Let’s turn our attention back to oil and to fate of investors that, having sensed that the price of oil was so low, they considered investing in the commodity was a “no lose” scenario. In the week before the price of West Texas Intermediate (WTI) went negative, investors put $1.6 billion into the United States Oil Fund LP (USO ETF). USO was one of a handful of investments that allows investors to try and invest in the actual commodity of oil and skip investing in an oil producing company.

Oil Price

What many of those investors likely didn’t realize is that to get close to the price of oil you have to buy oil contracts that expire very soon. USO did this by holding contracts that mature within the month and then roll those contracts to new contracts for the following month, and so on. This keeps USO’s price and performance close to the spot price (the price the oil is trading for at that moment). But it also means that USO must sell those contracts it holds onto other buyers every month or it risks having to take physical delivery of the oil it holds the contracts for.

The problem should become self-evident. As the May month end contract was approaching, and with oil prices low and storage at a minimum, oil buyers didn’t want USO’s contracts, and USO couldn’t physically receive the shipment of the oil. It had to get rid of the contracts at any price, and that’s just what they did, paying buyers to take the oil contracts off their hands.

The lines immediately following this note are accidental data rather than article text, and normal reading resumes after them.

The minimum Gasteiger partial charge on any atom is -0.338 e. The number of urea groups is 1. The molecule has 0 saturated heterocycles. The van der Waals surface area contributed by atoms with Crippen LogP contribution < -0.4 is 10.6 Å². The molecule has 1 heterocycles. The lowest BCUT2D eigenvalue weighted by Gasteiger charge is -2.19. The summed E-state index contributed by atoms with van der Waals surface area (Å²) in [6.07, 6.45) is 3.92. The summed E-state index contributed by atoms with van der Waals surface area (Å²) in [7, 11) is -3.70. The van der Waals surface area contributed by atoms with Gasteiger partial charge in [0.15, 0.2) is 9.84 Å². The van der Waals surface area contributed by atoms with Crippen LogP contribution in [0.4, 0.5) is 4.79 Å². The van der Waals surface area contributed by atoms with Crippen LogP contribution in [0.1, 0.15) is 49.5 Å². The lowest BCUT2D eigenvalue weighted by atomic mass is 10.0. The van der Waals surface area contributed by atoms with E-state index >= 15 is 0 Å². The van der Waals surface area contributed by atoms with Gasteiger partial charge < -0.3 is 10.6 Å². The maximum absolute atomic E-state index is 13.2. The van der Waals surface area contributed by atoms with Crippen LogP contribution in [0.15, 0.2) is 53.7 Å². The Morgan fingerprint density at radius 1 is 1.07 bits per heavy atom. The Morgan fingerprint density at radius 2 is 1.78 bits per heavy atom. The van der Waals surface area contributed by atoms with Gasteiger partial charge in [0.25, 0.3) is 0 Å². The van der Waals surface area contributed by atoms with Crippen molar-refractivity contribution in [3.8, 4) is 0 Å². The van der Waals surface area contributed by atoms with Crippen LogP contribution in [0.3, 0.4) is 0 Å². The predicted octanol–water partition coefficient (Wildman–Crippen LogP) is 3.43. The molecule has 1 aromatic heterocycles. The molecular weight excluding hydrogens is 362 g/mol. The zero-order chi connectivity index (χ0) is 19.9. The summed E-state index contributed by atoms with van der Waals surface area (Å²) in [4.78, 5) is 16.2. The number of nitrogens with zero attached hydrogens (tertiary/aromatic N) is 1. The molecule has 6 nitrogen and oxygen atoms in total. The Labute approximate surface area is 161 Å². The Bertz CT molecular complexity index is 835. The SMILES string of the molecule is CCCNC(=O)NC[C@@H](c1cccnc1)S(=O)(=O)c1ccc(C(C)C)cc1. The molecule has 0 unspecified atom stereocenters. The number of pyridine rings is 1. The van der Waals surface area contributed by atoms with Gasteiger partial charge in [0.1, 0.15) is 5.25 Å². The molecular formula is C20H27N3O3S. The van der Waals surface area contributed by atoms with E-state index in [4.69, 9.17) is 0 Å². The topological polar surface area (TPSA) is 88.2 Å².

ETFs, Mutual Funds and a host of other investments make it seem as though investing has few barriers, with ease of access making experts of us all. But that isn’t the case. The unique qualities of a product, the mechanics of how some investments work and ignorance about the history of a market sector can spell danger for novice investors that assume markets are simple. In Canada there are only a few investments that deal directly in the commodity of oil; the Auspice Canadian Crude Oil ETF (due to be closed May 22 of this year), the Horizon BetaPro Crude Oil Daily Bear and Daily Bull ETFs (HOD and HOU respectively, both of which may have to liquidate. Horizon ETFs have advised investors NOT TO BUY THEIR OWN ETFS!) and lastly the Horizon’s Crude Oil ETF, which uses a single winter contract to reduce risk but will radically alter the performance compared to the spot price.